Watch Peter’s reaction in the second miracle. Just like the first miracle, loads of fish come on the boat. But unlike the first miracle where he runs from Jesus, in the second miracle, he runs to Jesus. So what changed in Peter? It was the gospel of God’s grace. Peter had not seen Jesus since he denied Jesus three times. Peter has unresolved guilt and he’s much more aware of his sin in John 21 than he was in Luke 5. Despite Peter cowardice, Peter runs to Jesus. What changed in Peter? Peter understands the gospel of grace. What does it mean to really be a disciple of Jesus? To be a disciple is follow Jesus but it’s also to enjoy God’s grace.
Disciples Obey God’s Word
Disciples Trust God’s Son
Disciples Turn Away from Their Sin
4. Disciples Make More Disciples
“And Jesus said to Simon, ‘Do not be afraid; from now on you will be catching men.’ And when they had brought their boats to land, they left everything and followed him” (Luke 5:10-11). From the start, God has designed Christianity for every, single disciple to make a disciple who in turn, makes a disciple. Peter has a simple faith (and that's a good thing). Modern readers are shocked when they see the words, “they left everything and followed him.” (Luke 5:11b). While this was significant commitment, the disciples had been aware of Jesus for some time. Remember, some of Jesus’ disciples were first John the Baptist’s disciples (John 1:35-49) While discussions among the Twelve will continue for sometime (Luke 8:25), Peter recognizes that Jesus is not ordinary. Jesus was becoming a “known person” throughout Galilee when Peter, James, and John left their occupations to follow Christ.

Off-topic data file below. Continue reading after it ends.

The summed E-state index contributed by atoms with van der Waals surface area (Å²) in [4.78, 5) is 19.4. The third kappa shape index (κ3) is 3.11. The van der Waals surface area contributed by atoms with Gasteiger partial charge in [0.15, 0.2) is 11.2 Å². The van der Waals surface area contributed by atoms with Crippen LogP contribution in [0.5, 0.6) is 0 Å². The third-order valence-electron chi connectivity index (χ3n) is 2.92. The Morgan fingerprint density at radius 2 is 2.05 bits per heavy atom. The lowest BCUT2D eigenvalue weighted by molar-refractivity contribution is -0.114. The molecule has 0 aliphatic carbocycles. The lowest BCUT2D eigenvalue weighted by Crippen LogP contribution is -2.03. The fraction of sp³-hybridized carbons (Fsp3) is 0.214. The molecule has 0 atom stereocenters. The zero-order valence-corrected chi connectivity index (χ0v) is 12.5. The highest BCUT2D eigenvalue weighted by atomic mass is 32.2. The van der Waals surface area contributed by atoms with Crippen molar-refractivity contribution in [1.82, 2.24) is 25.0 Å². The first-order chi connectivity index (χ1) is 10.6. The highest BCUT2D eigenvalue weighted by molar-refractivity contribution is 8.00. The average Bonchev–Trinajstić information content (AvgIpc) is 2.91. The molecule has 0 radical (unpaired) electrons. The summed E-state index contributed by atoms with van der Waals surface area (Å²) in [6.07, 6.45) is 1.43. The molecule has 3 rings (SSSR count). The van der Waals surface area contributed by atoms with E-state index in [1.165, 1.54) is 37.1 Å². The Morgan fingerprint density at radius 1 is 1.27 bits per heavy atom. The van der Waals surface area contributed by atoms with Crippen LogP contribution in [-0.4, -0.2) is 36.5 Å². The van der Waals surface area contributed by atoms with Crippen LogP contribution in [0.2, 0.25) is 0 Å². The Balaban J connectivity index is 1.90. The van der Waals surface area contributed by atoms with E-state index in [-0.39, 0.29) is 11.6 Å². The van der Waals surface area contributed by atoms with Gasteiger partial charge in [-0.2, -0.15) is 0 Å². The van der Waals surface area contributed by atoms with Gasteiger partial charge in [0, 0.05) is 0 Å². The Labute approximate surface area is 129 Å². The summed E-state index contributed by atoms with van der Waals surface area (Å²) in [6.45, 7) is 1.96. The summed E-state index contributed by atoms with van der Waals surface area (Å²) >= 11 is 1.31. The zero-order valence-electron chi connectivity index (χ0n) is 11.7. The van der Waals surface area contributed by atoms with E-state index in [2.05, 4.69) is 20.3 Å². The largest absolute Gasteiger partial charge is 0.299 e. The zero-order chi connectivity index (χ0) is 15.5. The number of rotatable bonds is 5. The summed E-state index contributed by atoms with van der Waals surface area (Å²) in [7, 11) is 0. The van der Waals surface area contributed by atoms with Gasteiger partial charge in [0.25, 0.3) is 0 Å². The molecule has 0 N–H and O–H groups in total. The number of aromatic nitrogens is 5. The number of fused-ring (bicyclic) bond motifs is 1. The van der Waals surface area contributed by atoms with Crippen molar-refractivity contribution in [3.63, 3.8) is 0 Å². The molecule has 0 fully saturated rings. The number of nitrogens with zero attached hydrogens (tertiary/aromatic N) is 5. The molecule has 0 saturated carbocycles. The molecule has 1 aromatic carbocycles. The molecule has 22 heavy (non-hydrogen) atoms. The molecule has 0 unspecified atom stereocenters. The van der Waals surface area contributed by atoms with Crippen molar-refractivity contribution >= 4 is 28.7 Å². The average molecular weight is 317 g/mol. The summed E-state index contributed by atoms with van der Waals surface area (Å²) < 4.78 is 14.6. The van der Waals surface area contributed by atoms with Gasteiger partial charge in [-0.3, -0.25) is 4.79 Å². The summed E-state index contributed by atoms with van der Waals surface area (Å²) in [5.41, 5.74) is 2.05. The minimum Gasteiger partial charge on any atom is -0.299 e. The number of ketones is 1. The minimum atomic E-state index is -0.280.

The moment these fishermen have one of their best days fishing, they leave their professions to follow Christ. And this is what separated these men from the crowds. Not every disciple of Christ has to leave their job. But every disciple has to leave their life to pursue Christ. Some of you are called to keep your job and bring Christ to your place of work.
From the start, God has designed Christianity for every, single disciple to make a disciple who in turn, makes a disciple. Disciples multiply. Disciples don’t stay silent. Disciples pray for people. Disciples invite people to church. Disciples have memorized a short presentation of the gospel. Disciples financially support missions. But disciples don’t substitute financial support for being personally involved.
The first step of making disciples is to do evangelism. We need to be more aggressive in loving witness that wins people to Christ and then folds these people in the fellowship of a church where they are discipled. Evangelism is where people turn from death to life, from darkness to light, from the power of Satan to the power of God. Invest and Invite is a commitment where we’ve asked you to pray for three people and share the gospel with them in 2013. We were made to be disciples who make disciples until the end of time. How can you think you’ll stand before God Himself one day and ignore this? “Almighty God, I ignored this command and I didn’t make one single disciple.” Healthy things live. Healthy things multiply.
Don’t forget the apple. (Hold up an apple) How many apples do I have? One apple isn’t just one apple One apple multiplies into an infinite number of apples. Healthy things live. Healthy disciples multiply.